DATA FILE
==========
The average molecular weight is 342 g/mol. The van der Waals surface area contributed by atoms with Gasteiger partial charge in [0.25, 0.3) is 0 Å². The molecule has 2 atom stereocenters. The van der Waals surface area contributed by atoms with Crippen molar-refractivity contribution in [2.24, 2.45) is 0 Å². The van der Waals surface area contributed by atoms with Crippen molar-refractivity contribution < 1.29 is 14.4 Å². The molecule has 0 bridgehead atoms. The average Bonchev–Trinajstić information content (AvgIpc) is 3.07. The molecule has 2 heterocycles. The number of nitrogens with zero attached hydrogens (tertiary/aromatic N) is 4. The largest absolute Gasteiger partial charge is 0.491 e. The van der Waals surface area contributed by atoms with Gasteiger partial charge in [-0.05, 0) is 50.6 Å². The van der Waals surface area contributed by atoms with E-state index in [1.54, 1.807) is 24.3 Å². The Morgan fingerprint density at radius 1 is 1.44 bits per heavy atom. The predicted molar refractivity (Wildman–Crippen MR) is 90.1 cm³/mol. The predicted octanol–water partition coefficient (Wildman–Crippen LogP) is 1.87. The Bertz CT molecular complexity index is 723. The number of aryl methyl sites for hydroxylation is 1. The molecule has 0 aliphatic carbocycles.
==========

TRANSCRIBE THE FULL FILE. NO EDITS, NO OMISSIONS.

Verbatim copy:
The average molecular weight is 342 g/mol. The van der Waals surface area contributed by atoms with Gasteiger partial charge in [0.25, 0.3) is 0 Å². The molecule has 2 atom stereocenters. The van der Waals surface area contributed by atoms with Crippen molar-refractivity contribution in [2.24, 2.45) is 0 Å². The van der Waals surface area contributed by atoms with Crippen molar-refractivity contribution < 1.29 is 14.4 Å². The molecule has 0 bridgehead atoms. The average Bonchev–Trinajstić information content (AvgIpc) is 3.07. The molecule has 2 heterocycles. The number of nitrogens with zero attached hydrogens (tertiary/aromatic N) is 4. The largest absolute Gasteiger partial charge is 0.491 e. The van der Waals surface area contributed by atoms with Gasteiger partial charge in [-0.05, 0) is 50.6 Å². The van der Waals surface area contributed by atoms with E-state index in [1.54, 1.807) is 24.3 Å². The Morgan fingerprint density at radius 1 is 1.44 bits per heavy atom. The predicted molar refractivity (Wildman–Crippen MR) is 90.1 cm³/mol. The predicted octanol–water partition coefficient (Wildman–Crippen LogP) is 1.87. The Bertz CT molecular complexity index is 723. The number of aryl methyl sites for hydroxylation is 1. The molecule has 0 aliphatic carbocycles.